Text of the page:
Regional Energy Cooperation: Need to Establish Trust among Countries
August 07-08, Kolkata, India
“The issue of energy cooperation is less on economical dimension and more on political climate” remarked Chandra Kumar Ghimire, Consul General, Consulate General of Nepal, Kolkata. He was speaking at a two-day long dialogue on ‘Regional Cooperation for Energy Security in South Asia’ organised by CUTS International and FES, India at Kolkata on August 07-08, 2014. He emphasised on the need for three components that are crucial towards making energy cooperation and trade work in the region, i.e. supply security, competitiveness and sustainability. Drawing heavily from the positive pitch of the Indian Prime Minister Narendra Modi’s recent visit to Nepal, he stated that Nepal-India energy cooperation scenario has received a boost due to this visit and Nepal is looking forward to expedite the process.
Jayant Prasad, former Ambassador of India to Nepal highlighted the economic and social loss to the people of the region due to non-cooperation on energy. He emphasised that it is imperative that energy is treated as a ‘commodity’ as against only a right. He also said that regional exchange of ideas and research outcomes can go a long way towards helping governments in the region to come up with policies that are inclusive and cognisant of the potential and possibilities for energy cooperation.
Pradeep S Mehta, Secretary General, CUTS International, remarked that it is the ‘trust deficit’ among neighbouring countries that is at the root of the issue. He, however, added that India’s neighbourhood policy has changed, both on paper and practice, in recent times which develops plausible scenarios for the energy cooperation.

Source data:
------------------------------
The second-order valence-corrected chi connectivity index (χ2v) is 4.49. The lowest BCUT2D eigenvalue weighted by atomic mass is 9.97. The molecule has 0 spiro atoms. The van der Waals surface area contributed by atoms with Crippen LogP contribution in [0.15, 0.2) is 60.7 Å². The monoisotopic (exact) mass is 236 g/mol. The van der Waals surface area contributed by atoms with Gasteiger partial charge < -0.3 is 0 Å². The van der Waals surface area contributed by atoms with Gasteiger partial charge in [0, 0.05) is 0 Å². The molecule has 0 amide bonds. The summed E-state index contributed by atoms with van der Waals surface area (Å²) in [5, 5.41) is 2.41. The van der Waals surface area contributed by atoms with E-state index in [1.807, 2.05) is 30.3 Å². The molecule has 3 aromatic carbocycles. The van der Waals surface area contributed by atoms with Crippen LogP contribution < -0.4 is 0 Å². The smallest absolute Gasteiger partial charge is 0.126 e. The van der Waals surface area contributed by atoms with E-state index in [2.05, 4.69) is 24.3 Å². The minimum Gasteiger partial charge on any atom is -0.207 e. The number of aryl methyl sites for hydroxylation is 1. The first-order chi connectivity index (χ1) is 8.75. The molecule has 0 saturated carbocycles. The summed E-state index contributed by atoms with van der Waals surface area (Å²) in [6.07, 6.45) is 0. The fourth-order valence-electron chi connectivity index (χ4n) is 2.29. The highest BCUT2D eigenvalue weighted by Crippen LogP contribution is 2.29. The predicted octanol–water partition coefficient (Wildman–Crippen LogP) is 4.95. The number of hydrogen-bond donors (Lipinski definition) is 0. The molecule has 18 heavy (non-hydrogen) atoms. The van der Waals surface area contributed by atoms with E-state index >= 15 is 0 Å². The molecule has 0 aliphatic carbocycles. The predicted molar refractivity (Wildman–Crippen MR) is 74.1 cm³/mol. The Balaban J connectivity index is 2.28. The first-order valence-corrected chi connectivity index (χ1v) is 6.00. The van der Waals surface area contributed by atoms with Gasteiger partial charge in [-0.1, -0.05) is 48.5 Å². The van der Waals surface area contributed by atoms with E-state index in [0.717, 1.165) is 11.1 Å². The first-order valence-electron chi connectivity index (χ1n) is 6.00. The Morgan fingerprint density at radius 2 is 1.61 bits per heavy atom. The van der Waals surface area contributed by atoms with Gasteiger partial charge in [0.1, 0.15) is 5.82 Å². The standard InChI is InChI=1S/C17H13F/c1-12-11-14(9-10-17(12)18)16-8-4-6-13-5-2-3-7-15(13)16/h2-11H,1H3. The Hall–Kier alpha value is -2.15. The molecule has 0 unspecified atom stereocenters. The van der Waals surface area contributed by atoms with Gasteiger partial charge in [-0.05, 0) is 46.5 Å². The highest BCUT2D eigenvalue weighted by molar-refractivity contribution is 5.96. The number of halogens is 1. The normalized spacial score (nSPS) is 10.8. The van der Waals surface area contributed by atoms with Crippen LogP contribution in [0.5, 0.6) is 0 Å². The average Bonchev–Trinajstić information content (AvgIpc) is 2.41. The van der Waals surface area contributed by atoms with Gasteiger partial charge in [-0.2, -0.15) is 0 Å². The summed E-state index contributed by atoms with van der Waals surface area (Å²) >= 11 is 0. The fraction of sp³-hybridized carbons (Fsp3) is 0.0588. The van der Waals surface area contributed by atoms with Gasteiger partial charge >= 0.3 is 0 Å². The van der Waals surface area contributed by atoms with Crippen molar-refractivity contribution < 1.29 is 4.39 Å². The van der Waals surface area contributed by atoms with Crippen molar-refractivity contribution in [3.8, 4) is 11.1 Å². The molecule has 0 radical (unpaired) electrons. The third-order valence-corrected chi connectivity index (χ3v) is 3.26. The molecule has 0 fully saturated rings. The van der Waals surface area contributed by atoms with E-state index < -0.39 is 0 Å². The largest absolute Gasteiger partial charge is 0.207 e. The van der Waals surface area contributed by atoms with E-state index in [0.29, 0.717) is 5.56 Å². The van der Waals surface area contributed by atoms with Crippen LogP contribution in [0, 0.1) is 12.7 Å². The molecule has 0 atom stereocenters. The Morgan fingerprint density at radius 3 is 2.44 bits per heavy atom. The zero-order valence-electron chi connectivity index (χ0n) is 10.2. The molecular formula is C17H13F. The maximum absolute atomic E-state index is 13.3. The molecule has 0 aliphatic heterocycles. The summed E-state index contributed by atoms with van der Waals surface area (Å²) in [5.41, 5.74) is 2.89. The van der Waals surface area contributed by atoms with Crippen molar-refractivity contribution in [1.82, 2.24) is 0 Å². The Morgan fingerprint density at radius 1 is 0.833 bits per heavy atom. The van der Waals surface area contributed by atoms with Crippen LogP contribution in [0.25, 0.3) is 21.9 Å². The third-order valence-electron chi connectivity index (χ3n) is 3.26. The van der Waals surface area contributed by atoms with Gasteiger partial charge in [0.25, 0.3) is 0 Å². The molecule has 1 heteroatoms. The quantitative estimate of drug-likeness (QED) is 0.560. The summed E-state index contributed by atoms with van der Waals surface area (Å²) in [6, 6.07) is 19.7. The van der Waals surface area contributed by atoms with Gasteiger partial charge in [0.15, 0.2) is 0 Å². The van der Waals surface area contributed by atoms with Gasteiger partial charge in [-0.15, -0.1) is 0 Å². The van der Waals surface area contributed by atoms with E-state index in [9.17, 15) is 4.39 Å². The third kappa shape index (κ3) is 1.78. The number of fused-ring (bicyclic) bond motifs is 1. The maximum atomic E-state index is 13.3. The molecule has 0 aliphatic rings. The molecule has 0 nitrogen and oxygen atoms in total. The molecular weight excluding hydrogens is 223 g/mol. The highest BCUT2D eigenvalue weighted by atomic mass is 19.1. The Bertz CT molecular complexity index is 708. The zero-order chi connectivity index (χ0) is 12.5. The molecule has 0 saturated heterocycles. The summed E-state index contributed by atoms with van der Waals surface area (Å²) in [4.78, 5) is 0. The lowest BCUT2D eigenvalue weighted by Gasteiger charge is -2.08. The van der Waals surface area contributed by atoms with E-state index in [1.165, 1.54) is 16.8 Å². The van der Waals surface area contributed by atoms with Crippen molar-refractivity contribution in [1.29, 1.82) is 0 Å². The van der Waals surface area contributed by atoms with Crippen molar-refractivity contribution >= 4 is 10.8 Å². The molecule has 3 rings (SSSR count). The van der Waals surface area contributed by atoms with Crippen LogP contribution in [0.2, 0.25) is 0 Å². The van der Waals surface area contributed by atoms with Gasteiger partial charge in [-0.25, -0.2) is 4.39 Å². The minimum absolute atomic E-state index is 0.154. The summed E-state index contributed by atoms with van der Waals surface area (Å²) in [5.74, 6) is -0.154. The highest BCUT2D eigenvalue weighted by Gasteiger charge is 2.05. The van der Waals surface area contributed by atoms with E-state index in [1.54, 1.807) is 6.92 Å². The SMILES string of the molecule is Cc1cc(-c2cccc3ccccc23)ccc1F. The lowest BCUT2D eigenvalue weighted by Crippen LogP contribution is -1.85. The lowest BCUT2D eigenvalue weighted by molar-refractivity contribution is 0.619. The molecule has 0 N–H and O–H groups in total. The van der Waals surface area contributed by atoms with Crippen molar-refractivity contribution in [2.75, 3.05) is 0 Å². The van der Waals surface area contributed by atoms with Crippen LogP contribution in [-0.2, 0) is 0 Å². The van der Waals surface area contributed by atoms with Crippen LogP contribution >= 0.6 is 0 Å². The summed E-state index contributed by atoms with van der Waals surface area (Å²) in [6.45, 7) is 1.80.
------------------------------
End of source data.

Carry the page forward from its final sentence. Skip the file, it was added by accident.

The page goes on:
Mike Toman, Lead Economist, Word Bank, opined that it will be important to also work out the dispute resolution and loss sharing mechanisms and hinge the discussion on mutual gains that can be taken up at SAARC dialogues.
Omar Faruque, First Secretary, Deputy High Commission of Bangladesh, Kolkata, said that energy cooperation will help Bangladesh to move away from its high dependency on hydro-carbon fuel. He laid stress on the need to give importance to renewables and energy efficiency when speaking about energy security in the region.
Dasho Karma Tsering Namgyal, Consul General, Royal Bhutan Consulate, Kolkata said that it is important to encourage public-private partnerships to attract new investments while highlighting the success story of the India-Bhutan energy trade. He also said that development of hydro-projects on joint ownership can help in removing some of the political hurdles to energy trade in the region.
Various other speakers from Bangladesh, Nepal, Bhutan and India stressed on the need to deepen regional dialogues on this issue with a greater role of the SAARC platform, harmonisation on regional infrastructure and also linkages with larger regional connectivity and economic integration issues in the region. The event had participation from around 80-90 participants comprising policymakers, subject experts, academicians, civil society and media representatives from Bangladesh, Bhutan, India and Nepal.